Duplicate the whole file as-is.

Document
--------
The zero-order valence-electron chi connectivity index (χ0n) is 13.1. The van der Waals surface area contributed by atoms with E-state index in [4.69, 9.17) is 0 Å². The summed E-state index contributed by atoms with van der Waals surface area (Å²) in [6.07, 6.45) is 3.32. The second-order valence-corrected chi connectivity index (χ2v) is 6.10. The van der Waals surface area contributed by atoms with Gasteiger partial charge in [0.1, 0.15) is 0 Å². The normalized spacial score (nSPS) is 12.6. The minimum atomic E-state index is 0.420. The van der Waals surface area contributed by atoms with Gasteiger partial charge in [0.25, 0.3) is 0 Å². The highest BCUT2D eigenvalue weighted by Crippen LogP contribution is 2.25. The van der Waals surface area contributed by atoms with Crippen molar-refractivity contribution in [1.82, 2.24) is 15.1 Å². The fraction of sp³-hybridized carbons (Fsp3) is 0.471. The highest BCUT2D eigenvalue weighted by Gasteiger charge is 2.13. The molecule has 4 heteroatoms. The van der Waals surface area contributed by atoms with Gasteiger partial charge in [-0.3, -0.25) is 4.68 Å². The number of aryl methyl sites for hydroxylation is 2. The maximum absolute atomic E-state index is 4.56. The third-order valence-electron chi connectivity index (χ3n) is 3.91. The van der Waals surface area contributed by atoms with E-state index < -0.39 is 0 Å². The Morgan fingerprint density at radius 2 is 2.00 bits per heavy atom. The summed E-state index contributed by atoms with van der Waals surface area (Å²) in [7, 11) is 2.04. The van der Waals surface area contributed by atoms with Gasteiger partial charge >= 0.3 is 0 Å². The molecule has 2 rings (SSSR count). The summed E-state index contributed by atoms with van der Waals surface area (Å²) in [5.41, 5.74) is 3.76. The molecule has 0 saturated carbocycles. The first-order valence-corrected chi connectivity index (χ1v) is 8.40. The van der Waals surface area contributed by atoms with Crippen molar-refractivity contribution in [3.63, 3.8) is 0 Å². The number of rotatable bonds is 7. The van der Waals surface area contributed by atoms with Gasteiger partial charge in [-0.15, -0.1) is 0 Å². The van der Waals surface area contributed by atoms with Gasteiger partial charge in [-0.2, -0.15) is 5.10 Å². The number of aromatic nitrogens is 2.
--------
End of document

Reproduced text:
The zero-order valence-electron chi connectivity index (χ0n) is 13.1. The van der Waals surface area contributed by atoms with E-state index in [4.69, 9.17) is 0 Å². The summed E-state index contributed by atoms with van der Waals surface area (Å²) in [6.07, 6.45) is 3.32. The second-order valence-corrected chi connectivity index (χ2v) is 6.10. The van der Waals surface area contributed by atoms with Gasteiger partial charge in [0.1, 0.15) is 0 Å². The normalized spacial score (nSPS) is 12.6. The minimum atomic E-state index is 0.420. The van der Waals surface area contributed by atoms with Gasteiger partial charge in [0.25, 0.3) is 0 Å². The highest BCUT2D eigenvalue weighted by Crippen LogP contribution is 2.25. The van der Waals surface area contributed by atoms with Crippen molar-refractivity contribution in [1.82, 2.24) is 15.1 Å². The fraction of sp³-hybridized carbons (Fsp3) is 0.471. The highest BCUT2D eigenvalue weighted by Gasteiger charge is 2.13. The molecule has 4 heteroatoms. The van der Waals surface area contributed by atoms with Gasteiger partial charge in [-0.3, -0.25) is 4.68 Å². The number of aryl methyl sites for hydroxylation is 2. The maximum absolute atomic E-state index is 4.56. The third-order valence-electron chi connectivity index (χ3n) is 3.91. The van der Waals surface area contributed by atoms with E-state index < -0.39 is 0 Å². The Morgan fingerprint density at radius 2 is 2.00 bits per heavy atom. The summed E-state index contributed by atoms with van der Waals surface area (Å²) in [7, 11) is 2.04. The van der Waals surface area contributed by atoms with Gasteiger partial charge >= 0.3 is 0 Å². The molecule has 2 rings (SSSR count). The summed E-state index contributed by atoms with van der Waals surface area (Å²) in [5.41, 5.74) is 3.76. The molecule has 0 saturated carbocycles. The first-order valence-corrected chi connectivity index (χ1v) is 8.40. The van der Waals surface area contributed by atoms with Crippen molar-refractivity contribution in [3.63, 3.8) is 0 Å². The number of rotatable bonds is 7. The van der Waals surface area contributed by atoms with Gasteiger partial charge in [-0.15, -0.1) is 0 Å². The van der Waals surface area contributed by atoms with Gasteiger partial charge in [-0.2, -0.15) is 5.10 Å². The number of aromatic nitrogens is 2.